The Novice-Expert Continuum

We should think of students as moving from novice to expert in their strategic thinking as the result of frequent practice on progressively more complex tasks, assignments, and activities. As learners progress through the steps from novice to expert, they become less dependent on following rules literally and more able to make decisions within a larger framework. The expert thinker can see the whole when presented with only a subset of the pieces, whereas the novice needs to have all the pieces in place first before acting. The expert operates with a likely outcome in mind and is constantly testing assumptions on the way to a conclusion. The novice must proceed step by step in a literal and linear fashion.

The novice-expert continuum is important to keep in mind when constructing assessment systems because it allows for the construction of a vertical scale that sequences growth in strategic thinking across multiple grade levels. As learners develop their knowledge schema and gain more experience drawing knowledge from their schema, their performance progresses. Assessments that measure this progression in complex, nonroutine ways allow for the development of instructional programs that contain progressively more complex cognitive expectations. Common assessments and curricular systems can potentially use this novice-expert continuum to chart student progress toward the higher levels of cognitive functioning within a content area at each successive grade level.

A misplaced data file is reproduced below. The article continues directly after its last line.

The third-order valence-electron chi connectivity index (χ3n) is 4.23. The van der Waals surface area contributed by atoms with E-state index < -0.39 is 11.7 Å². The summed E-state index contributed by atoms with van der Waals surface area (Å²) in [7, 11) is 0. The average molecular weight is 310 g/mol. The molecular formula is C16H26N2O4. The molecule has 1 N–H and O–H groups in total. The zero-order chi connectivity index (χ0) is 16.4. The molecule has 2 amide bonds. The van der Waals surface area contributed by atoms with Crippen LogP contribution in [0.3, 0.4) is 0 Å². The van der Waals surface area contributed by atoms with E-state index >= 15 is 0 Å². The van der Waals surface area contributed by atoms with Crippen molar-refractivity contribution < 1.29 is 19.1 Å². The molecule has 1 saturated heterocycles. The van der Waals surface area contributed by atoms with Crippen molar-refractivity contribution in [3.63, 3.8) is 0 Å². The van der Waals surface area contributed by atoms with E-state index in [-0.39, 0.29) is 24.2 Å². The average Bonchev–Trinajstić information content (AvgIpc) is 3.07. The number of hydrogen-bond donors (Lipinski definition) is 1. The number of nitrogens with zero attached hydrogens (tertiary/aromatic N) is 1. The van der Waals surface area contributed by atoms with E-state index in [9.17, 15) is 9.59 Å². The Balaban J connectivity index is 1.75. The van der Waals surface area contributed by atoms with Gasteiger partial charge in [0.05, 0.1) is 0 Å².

Making the New Standards and Assessments Work